Guptill leaves a lesson for Tamim

0
5

The moment Collin de Grandhomme took the catch of Rishabh Pant at midwicket the entire British and Australian media at the Edgbaston press box forgot their rivalry for a moment to greet it with a loud cheer.
For many of them, who kept one eye on television and other eye on the practicing Australia and England teams at the ground, it was the end of the contest in the first semi-final in Manchester.
All of them desperately wanted New Zealand to win not just because they were underdogs, but it would give their respective country a better chance to clinch the trophy should they make it to the final.
But the resistance of MS Dhoni and the counter attack of Ravindra Jadeja kept them restive to a point that it came hard for all to concentrate on anything else.
Even the dismissal of Jadeja to Trent Boult for 77 could not remove the tension completely as Dhoni was still at the crease.
India won 48 of their previous 50 matches when Dhoni stayed unbeaten in a run chase, so there was always some hope for India with him at the crease.
New Zealand could have done no better to get his wicket, with Martin Guptill unleashing a direct hit from fine leg to leave Dhoni (50) inches short.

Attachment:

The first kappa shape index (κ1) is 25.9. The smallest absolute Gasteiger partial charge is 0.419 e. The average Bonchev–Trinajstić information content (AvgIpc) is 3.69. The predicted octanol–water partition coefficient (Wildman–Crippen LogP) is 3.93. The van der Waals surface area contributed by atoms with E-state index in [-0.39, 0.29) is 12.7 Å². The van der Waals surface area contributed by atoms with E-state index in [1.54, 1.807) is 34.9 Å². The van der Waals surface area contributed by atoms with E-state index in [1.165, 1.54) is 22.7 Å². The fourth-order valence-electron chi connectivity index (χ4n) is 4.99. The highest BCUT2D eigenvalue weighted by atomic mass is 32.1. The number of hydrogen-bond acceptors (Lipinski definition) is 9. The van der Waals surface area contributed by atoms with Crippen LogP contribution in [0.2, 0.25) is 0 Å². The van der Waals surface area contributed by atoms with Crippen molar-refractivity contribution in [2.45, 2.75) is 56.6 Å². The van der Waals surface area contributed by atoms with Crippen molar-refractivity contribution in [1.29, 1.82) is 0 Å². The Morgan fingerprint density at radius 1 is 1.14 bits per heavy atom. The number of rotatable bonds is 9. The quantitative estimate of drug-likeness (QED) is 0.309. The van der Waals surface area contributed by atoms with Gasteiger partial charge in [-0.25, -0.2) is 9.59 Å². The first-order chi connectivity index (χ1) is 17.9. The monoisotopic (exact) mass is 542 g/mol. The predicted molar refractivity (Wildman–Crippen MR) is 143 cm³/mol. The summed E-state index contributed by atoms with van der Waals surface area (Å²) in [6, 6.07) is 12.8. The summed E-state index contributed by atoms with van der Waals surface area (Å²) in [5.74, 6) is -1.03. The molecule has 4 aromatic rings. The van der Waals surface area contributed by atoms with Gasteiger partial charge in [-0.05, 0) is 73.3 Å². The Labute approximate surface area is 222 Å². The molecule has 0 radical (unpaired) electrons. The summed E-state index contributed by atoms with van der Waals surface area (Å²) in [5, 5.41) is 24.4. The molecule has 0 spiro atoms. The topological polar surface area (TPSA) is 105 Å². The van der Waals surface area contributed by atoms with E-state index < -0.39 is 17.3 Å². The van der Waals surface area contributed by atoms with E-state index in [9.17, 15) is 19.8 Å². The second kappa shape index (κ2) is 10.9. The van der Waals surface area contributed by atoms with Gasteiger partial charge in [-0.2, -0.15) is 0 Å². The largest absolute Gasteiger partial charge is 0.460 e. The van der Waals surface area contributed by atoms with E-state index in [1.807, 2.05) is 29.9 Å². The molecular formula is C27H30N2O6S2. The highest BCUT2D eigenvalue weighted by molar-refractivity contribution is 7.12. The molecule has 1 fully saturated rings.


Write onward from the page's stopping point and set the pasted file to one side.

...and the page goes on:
This was the end of India’s World Cup and perhaps the end of the career of Dhoni, one of the most celebrated cricketers ever to play the game.
Former England cricketer Victor Marks, who was covering the tournament for the Guardian, immediately concluded that it was one of the three all–time greatest run-outs alongside Greg Chappell’s run out by Vivian Richards in the 1975 final and Inzamam-ul Haq’s run out by Jonty Rhodes in 1992.
‘It was the moment that every fielder would cherish in their life,’ said Marks.
‘The game was in the balance with a place in the World Cup final at stake and Dhoni was the last hope of India. Guptill could have never made a better throw,’ said Marks, a member of England’s 1983 World Cup squad.
One of Marks’ 34 one-day internationals was the World Cup semi-final against India at the same place in Old Trafford, so no one could feel the intensity of the game better than him.
Guptill’s New Zealand could do something that Marks’ England could not do in 1983, so naturally he was elated.
For Marks and his other media colleagues watching the game from Edgbaston, it was the completion of redemption for Guptill, who came into this World Cup with so much promise only to do almost nothing with the bat.
After an unbeaten 73 against Sri Lanka in their first match, his form deserted him as the right-hander could muster only 94 runs in his remaining innings.
Guptill, with his fielding effort, erased the pain and left a lesson for many cricketers like Bangladesh’s Tamim Iqbal, who let down their team in the field after a similarly ordinary World Cup with the bat.

NO COMMENTS